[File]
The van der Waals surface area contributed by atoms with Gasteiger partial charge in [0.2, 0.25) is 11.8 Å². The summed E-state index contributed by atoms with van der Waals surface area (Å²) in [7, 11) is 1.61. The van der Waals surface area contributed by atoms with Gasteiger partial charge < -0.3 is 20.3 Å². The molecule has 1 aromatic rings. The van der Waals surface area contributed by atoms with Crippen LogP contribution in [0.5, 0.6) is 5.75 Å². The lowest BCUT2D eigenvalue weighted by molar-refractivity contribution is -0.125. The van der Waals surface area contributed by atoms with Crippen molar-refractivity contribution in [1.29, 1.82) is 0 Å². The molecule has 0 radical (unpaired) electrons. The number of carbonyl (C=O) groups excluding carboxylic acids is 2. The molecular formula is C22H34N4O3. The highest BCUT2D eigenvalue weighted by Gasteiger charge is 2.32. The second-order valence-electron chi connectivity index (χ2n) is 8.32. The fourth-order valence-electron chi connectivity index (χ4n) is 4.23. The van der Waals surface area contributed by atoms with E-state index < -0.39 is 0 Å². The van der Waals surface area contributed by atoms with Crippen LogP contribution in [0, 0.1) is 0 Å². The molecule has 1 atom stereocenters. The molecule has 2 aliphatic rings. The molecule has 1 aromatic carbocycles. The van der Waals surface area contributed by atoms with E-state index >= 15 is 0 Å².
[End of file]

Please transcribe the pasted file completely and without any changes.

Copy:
The van der Waals surface area contributed by atoms with Gasteiger partial charge in [0.2, 0.25) is 11.8 Å². The summed E-state index contributed by atoms with van der Waals surface area (Å²) in [7, 11) is 1.61. The van der Waals surface area contributed by atoms with Gasteiger partial charge < -0.3 is 20.3 Å². The molecule has 1 aromatic rings. The van der Waals surface area contributed by atoms with Crippen LogP contribution in [0.5, 0.6) is 5.75 Å². The lowest BCUT2D eigenvalue weighted by molar-refractivity contribution is -0.125. The van der Waals surface area contributed by atoms with Crippen molar-refractivity contribution in [1.29, 1.82) is 0 Å². The molecule has 0 radical (unpaired) electrons. The number of carbonyl (C=O) groups excluding carboxylic acids is 2. The molecular formula is C22H34N4O3. The highest BCUT2D eigenvalue weighted by Gasteiger charge is 2.32. The second-order valence-electron chi connectivity index (χ2n) is 8.32. The fourth-order valence-electron chi connectivity index (χ4n) is 4.23. The van der Waals surface area contributed by atoms with E-state index < -0.39 is 0 Å². The van der Waals surface area contributed by atoms with Crippen LogP contribution in [0, 0.1) is 0 Å². The molecule has 1 atom stereocenters. The molecule has 2 aliphatic rings. The molecule has 1 aromatic carbocycles. The van der Waals surface area contributed by atoms with E-state index >= 15 is 0 Å².